It’s important to teach kids how to negotiate because it’s a necessary life skill. But don’t let them negotiate away your power as a parent. Unfortunately, this is what happens when you give-in or over-negotiate with your kids.
As parents, we don’t set out to over-negotiate. But then our kids whine, argue, and resist. They harass us. They turn the kitchen into a courtroom. And we let ourselves get harassed into a negotiation.
I see this happen all the time and it never turns out well. Parents mistakenly believe that if they negotiate and give in that the harassment will end. Unfortunately, the opposite occurs. The kid gets what he wants and leaves you alone for the moment. But along the way, he has learned that harassment is the key to getting what he wants. This is a bad lesson to learn, for parents and kids alike.
Parents who over-negotiate like this usually have good motives at heart. Nevertheless, the outcome is unhealthy. The parent loses authority and the child learns that problems are solved through coercion. They learn that you’ll give away your authority if they push hard enough. And he will be back again to push for more authority.
Nearly every parent finds themselves at some point negotiating with their child about their curfew. Can I stay out later? Can I go out on a weeknight? Do I really need to be home by 11? Often, the negotiation seems to begin on the phone, just before he is supposed to be home.
Below are some helpful tips on when it is appropriate to negotiate with your child about his curfew, and how you should negotiate with him.
Parents should not re-negotiate predetermined agreements and responsibilities. You can say:
“You agreed to be home by 6 o’clock on school nights. That’s what we agreed to when we talked about this. It’s your responsibility. We’re not going to talk about it anymore.”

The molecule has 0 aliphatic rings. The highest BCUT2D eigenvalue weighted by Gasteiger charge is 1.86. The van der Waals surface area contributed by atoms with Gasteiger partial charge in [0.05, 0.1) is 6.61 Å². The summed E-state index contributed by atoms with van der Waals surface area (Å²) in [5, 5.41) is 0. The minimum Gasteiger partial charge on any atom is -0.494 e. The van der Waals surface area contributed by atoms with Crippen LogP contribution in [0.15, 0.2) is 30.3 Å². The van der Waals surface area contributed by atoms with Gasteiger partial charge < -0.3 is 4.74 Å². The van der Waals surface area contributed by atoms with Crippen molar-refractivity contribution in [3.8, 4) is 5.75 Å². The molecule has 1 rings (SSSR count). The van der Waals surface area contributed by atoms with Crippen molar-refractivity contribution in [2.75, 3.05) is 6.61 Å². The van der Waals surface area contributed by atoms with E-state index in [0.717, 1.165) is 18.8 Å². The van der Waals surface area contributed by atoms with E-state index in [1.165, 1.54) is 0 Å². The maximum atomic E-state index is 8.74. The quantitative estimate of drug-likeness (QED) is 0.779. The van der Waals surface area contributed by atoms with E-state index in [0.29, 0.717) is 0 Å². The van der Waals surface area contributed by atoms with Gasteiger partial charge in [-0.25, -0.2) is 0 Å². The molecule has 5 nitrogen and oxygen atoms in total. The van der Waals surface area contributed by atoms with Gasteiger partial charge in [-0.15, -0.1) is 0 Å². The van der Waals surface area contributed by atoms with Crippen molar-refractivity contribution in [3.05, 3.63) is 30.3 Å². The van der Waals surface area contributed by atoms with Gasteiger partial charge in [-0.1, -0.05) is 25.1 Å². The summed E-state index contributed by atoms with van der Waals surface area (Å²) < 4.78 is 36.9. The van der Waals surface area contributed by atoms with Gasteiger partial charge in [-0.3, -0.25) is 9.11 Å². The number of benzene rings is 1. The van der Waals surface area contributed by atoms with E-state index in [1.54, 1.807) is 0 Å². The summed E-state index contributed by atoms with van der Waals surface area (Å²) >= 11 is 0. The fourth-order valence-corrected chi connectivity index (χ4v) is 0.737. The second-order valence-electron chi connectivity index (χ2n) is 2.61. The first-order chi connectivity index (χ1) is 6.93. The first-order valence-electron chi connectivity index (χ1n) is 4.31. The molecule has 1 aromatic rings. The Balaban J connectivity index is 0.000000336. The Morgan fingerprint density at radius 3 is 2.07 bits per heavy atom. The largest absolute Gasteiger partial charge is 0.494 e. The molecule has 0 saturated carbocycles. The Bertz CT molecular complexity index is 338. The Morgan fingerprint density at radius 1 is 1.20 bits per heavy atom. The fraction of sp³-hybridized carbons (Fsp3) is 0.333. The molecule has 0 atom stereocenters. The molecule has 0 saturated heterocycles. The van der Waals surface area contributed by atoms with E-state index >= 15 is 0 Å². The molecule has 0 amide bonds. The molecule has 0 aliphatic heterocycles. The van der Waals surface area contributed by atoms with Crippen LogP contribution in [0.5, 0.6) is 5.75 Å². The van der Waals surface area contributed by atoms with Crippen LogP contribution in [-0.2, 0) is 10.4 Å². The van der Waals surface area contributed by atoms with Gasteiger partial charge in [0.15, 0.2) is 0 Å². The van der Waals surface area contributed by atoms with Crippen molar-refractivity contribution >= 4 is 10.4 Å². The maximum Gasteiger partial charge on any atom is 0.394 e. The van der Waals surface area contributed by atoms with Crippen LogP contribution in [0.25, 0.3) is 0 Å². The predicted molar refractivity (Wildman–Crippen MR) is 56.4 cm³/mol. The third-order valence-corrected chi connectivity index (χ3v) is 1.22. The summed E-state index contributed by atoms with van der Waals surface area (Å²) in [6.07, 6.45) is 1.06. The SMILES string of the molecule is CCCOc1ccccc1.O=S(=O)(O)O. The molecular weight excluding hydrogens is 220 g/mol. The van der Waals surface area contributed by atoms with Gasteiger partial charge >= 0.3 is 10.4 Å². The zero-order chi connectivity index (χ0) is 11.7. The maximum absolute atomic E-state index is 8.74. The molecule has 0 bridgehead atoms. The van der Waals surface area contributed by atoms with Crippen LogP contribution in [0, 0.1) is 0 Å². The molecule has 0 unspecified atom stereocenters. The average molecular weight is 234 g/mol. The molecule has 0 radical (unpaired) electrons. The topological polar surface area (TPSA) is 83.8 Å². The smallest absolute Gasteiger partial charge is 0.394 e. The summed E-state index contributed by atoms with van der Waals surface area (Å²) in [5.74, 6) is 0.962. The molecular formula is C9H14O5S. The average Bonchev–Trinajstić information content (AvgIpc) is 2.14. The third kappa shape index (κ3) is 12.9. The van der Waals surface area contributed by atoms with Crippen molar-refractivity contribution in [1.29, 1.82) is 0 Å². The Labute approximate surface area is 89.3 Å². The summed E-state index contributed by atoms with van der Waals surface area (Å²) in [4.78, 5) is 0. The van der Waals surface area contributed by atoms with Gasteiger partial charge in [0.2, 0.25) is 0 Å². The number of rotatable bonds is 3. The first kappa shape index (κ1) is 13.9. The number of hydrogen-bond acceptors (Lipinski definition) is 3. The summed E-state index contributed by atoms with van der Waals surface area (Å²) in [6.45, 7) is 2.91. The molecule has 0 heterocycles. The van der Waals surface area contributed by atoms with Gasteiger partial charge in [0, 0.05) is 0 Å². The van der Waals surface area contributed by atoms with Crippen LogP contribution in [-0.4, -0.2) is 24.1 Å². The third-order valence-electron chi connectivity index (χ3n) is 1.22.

Don’t negotiate with the child if he uses the threat of conflict to get what he wants. If he calls and in a heated manner says “I don’t wanna come home yet,” then I recommend that you do not argue or negotiate with him at that time. Instead, simply tell him you expect him home at his normal curfew, remind him of the consequence for not being home on time, and hang up.
Kids will do this to you all the time. They’ll bring up the issue of when they have to be home when you’re busy, stressed, or distracted, thinking it will be easier to get you to give in.
If your child wants to talk about his curfew while you’re making dinner, tell him you’ll talk about it after dinner at seven o’clock. Give yourself some time to think it through. When you meet at seven, both you and your child will likely have more of a clear head about the matter.
Remember, just because your child asks you to talk about it doesn’t mean you have to give him the answer immediately. Take some time to think before you respond.
Parents should not negotiate or extend their child’s curfew over the phone, whether it’s 15 minutes or an hour before they’re expected home.
Let’s say your child is out with friends. He calls you while he is out and asks to be able to stay out past curfew. I recommend that you say no and make him come home on time. Then, the next day, when things are calm, you and he can sit down to discuss a later curfew. During this discussion, you can then say:
“If you want a later curfew, come home on time on your regular curfew three times in a row and then we’ll talk about changing it. If you can’t do that, then you have not earned the privilege of a later curfew.”